How about first-rate jokes? :)
also in Brum, goodness they needed it.

I agree, not worth worrying about it.

all your jokes are first rate..but there are always hecklers..:D
 

dchester

Moderator
Staff member
To make it crystal clear, I heard Carlos (from Carlos & Rosa) explain in a lecture about tango styles that there is no VU style. It closes the matters, unless you have heard a higher tango authority explain the opposite. And you haven't, have you? And to be crystal-clear again, your second-rates jokes aren't valid arguments. "plenty of people" are wrong in this case, and I would suggest you just admit you were wrong too.
You can pretend the name doesn't exist all you want. It doesn't change the fact that people use it often, whether you like it or not. That's how new words/terms are created. Someone coins the term and people start using it. Neither you, (nor Carlos & Rosa) can control that.

This same (and IMO silly) argument applies to other things/names as well. I've heard people say the ocho cortado was named wrong, I've heard the "change of direction" or "change of front" is named wrong (with some people now calling it alterations).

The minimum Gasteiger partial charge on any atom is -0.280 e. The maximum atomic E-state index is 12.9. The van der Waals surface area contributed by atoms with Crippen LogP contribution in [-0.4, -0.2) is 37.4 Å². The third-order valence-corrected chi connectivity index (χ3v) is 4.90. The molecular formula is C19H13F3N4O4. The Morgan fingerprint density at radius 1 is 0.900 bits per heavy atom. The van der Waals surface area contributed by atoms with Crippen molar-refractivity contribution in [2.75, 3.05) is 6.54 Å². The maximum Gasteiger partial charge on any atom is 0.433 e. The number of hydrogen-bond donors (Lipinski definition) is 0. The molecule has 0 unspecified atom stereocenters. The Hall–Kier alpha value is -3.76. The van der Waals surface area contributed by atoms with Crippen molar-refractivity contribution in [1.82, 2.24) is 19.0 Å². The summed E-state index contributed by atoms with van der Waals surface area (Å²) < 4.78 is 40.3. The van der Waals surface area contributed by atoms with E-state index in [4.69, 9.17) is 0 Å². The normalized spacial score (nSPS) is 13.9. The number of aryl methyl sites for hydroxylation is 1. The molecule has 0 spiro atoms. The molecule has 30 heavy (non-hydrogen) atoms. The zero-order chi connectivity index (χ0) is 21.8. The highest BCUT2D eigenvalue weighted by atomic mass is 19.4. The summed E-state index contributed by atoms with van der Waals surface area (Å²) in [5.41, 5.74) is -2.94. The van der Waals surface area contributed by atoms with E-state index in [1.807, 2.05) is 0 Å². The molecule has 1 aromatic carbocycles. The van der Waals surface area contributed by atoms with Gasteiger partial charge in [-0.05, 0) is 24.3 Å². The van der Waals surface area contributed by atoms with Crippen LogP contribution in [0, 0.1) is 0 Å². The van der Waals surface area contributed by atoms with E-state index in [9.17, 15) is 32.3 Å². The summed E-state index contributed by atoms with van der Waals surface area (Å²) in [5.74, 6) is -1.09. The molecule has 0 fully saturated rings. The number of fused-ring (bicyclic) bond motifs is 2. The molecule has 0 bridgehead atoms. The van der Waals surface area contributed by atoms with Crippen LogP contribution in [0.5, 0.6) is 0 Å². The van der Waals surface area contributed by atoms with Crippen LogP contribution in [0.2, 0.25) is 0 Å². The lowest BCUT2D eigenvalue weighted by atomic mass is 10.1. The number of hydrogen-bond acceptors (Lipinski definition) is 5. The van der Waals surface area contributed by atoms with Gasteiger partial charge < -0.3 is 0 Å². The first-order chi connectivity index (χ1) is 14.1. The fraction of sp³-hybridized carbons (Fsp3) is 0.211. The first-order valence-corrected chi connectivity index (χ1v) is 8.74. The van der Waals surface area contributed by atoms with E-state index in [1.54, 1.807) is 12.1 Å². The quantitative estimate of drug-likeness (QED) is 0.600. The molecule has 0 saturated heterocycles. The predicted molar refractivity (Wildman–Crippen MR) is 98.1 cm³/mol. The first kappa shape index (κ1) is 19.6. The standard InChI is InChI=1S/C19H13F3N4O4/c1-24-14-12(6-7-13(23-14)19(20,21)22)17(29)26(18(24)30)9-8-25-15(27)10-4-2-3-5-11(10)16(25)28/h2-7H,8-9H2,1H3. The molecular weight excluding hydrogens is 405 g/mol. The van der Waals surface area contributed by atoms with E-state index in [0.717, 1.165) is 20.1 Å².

VU style has a meaning. Your attempts to define terminology are no more successful than Jan's attempts to do so.
 

Zoopsia59

Well-Known Member
To make it crystal clear, I heard Carlos (from Carlos & Rosa) explain in a lecture about tango styles that there is no VU style. It closes the matters, unless you have heard a higher tango authority explain the opposite. And you haven't, have you? And to be crystal-clear again, your second-rates jokes aren't valid arguments. "plenty of people" are wrong in this case, and I would suggest you just admit you were wrong too.
Well, I'm glad that's finally cleared up... crystally..

(does that mean it's fragile, priceless, or just reflects a lot of colors when light hits it?)

You heard him folks... not only is there no VU style, all those plenty people willing to discuss it are WRONG to do so, so shut up.

No discussing of VU anymore and that's final.

(hey, it's not my fault... blame Carlos and Rosa... I don't know who they are, but clearly I'm supposed to listen to them, but I'd rather make 4th rate jokes)
 

bordertangoman

Well-Known Member
Well, I'm glad that's finally cleared up... crystally..